Even in a good economy, about one-third of new small businesses don’t survive the first year. The No. 1 reason: poor financial
So how can a business survive in a bad economy? Smart cash-flow management is vital.
“The most important financial statement is not the balance sheet or profit and loss; it is the cash-flow statement,” says Larry Rice, CPA, the director of strategic consulting for Rodman & Rodman in Newton, Mass. “A very profitable company can still fail if the cash flow isn’t there to sustain that profit. Bottom line: More businesses fail because of poor cash flow than poor profit.”
Here are six recommendations from Rice:
1. Create a cash-flow projection or plan. Every small business should measure projected cash flow one year forward, and then update that projection quarterly.
A good cash-flow projection starts with a good sales projection. Use historical data and be sure to consider changes such as competition.
Once you have that sales projection, translate those sales into the time frames you get paid for those sales. When you place the payment alongside the receipt of revenues, you’ve created a cash-flow projection.
2. Plan correctly for capital expenditures. Due to an aversion of debt, many business owners pay cash for significant corporate assets. This can lead to a cash-flow disaster.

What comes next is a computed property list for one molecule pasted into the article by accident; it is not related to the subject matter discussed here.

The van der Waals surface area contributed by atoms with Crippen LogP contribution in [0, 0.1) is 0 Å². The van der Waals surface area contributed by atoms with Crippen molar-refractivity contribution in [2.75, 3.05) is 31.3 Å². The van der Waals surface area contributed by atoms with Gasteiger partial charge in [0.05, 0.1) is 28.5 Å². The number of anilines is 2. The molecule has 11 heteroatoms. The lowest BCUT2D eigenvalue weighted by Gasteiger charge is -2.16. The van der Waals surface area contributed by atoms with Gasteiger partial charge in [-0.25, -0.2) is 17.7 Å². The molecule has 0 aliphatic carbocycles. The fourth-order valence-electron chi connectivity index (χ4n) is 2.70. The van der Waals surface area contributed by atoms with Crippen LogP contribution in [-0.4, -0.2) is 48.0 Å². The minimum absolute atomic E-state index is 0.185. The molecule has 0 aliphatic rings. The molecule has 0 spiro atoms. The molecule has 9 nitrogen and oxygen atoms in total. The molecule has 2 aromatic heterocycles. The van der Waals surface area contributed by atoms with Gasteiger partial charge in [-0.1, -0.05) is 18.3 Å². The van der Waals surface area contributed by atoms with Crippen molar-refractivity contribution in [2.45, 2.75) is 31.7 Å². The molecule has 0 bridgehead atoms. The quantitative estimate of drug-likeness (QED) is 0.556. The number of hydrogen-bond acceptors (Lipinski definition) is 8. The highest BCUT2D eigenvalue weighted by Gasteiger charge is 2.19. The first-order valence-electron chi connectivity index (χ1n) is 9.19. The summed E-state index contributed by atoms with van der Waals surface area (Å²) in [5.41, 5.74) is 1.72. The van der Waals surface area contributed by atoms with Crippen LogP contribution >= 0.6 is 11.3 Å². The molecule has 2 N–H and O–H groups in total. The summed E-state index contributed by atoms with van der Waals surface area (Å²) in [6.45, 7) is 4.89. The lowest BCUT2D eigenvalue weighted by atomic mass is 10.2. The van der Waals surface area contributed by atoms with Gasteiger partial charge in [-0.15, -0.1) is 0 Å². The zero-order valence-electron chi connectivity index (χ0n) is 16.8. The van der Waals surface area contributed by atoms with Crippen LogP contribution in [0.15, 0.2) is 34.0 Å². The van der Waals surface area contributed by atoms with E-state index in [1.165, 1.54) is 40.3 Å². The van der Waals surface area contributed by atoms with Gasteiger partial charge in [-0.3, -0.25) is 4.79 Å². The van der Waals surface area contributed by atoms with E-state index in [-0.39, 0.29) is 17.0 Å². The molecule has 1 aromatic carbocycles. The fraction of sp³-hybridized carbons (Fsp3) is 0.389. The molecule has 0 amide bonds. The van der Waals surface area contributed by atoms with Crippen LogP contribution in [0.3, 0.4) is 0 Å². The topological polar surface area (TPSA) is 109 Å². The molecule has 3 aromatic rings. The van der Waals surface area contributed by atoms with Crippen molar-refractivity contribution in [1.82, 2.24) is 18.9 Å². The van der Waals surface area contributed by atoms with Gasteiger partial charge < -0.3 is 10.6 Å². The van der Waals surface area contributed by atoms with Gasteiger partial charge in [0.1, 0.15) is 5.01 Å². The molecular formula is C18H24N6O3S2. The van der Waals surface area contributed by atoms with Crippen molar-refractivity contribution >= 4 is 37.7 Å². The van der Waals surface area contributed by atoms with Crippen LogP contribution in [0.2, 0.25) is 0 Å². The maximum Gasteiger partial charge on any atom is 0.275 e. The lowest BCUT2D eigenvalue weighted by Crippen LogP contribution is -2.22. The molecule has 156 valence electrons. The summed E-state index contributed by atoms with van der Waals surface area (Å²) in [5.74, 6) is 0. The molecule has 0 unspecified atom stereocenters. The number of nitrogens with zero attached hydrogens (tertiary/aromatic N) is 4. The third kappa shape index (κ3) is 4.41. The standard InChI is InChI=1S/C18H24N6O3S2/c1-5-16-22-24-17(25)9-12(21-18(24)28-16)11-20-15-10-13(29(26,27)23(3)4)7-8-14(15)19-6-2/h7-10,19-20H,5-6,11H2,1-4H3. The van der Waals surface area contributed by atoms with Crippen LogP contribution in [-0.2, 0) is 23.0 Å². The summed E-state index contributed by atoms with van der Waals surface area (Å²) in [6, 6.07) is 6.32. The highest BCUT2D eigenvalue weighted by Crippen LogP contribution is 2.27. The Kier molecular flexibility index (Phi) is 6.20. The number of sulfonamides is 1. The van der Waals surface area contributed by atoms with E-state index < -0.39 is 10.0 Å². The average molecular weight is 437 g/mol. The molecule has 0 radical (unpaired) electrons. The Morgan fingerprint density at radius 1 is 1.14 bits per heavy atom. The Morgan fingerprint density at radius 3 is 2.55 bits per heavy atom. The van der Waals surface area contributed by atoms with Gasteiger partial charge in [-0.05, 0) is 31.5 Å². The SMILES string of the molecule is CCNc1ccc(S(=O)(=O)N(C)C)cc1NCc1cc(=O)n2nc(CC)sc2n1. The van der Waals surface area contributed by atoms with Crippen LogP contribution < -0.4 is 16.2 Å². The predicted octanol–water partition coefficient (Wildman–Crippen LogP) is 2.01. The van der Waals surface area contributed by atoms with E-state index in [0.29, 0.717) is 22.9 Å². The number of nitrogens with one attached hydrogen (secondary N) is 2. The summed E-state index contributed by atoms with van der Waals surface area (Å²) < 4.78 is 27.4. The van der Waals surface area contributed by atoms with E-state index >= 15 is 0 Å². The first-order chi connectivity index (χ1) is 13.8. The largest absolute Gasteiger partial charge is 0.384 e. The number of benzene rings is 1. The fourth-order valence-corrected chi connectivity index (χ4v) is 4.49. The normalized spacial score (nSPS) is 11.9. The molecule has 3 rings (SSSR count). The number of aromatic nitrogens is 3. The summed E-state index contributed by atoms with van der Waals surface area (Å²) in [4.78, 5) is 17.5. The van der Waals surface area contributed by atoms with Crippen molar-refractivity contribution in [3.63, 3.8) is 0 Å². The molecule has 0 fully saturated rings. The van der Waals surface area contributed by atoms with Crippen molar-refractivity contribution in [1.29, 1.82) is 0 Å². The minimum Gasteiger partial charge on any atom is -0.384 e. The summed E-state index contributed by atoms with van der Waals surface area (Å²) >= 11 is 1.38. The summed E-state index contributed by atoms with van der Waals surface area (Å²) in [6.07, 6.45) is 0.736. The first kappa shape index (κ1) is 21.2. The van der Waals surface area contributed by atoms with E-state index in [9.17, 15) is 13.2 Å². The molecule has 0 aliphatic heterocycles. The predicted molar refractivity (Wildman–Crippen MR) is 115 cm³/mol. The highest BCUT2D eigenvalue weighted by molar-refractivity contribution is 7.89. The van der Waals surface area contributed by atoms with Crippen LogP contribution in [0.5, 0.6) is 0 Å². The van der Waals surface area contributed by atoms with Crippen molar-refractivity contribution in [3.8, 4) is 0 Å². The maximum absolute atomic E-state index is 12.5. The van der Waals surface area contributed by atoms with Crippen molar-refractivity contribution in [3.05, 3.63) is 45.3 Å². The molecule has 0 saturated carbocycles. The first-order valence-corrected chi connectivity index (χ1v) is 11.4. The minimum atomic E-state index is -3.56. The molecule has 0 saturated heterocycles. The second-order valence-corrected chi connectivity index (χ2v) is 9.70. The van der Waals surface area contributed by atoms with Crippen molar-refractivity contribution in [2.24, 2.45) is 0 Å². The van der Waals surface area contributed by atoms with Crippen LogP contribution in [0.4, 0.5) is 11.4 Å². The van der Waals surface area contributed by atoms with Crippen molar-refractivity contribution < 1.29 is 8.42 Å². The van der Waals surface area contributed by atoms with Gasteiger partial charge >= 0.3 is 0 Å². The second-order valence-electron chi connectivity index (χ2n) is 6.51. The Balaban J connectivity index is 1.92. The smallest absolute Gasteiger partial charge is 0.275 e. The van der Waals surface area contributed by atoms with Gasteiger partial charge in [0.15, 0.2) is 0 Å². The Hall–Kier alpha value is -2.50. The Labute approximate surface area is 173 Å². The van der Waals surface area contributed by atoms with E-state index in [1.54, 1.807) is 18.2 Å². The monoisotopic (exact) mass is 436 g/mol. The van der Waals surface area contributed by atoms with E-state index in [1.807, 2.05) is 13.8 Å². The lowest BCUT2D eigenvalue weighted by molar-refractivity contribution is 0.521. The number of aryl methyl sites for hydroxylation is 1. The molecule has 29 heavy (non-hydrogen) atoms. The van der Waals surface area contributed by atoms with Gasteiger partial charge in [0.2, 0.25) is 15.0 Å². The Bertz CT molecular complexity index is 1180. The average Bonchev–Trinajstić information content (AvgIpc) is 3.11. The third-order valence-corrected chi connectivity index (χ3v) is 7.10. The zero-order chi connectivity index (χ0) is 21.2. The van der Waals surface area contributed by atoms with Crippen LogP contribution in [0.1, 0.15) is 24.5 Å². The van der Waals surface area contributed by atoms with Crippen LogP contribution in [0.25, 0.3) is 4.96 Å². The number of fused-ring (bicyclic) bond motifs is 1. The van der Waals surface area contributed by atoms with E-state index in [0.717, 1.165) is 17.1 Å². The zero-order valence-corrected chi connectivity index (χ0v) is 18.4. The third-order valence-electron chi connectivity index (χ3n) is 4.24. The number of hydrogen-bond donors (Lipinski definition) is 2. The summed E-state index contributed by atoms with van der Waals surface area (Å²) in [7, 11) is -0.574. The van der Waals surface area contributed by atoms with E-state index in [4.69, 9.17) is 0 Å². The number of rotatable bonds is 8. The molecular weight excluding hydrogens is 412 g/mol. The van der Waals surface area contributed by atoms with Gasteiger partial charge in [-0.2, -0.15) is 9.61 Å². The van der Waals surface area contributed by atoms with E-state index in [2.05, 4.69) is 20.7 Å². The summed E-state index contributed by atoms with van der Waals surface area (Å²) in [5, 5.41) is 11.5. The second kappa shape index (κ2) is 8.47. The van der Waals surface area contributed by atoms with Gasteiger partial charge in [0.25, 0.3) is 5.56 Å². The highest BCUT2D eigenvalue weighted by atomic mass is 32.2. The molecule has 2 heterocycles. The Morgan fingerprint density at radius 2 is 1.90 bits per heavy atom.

A good rule of thumb: All long-term assets should be financed over the expected life of those assets. If you are going to buy a machine that will last 10 years, seek to finance it over those 10 years. The idea is to match the outflows (the payment for the assets) to the time you expect to generate inflows (sales) from the use of that asset.
3. Tighten credit policies—and target the right customers. Eager to make any sales, some owners don’t have strong credit policies. The worst of all cash-flow problems is to expend all the resources to make a product or provide a service, and then not get paid for it.
Don’t be too eager to have just any customers. You need to have the right customers. Go after the customers you want, not the customers you will have to chase to get paid.
4. Manage suppliers. Small businesses often pay their bills at designated times, which often are too early. Bills should be paid timely to maintain good customer relations, but as close to the due date as possible. Seek opportunities for discounts for prompt payment.
5. Manage inventory. Owners often don’t want to sell stale inventory at a discount, hoping that some customers will pay full price. Consider getting rid of stagnant inventory and use the cash for more practical purposes.
6. Maintain a good relationship with a bank/lending officer. Not all credit decisions are objective. Sometimes, credit can be secured when you maintain an open dialogue.
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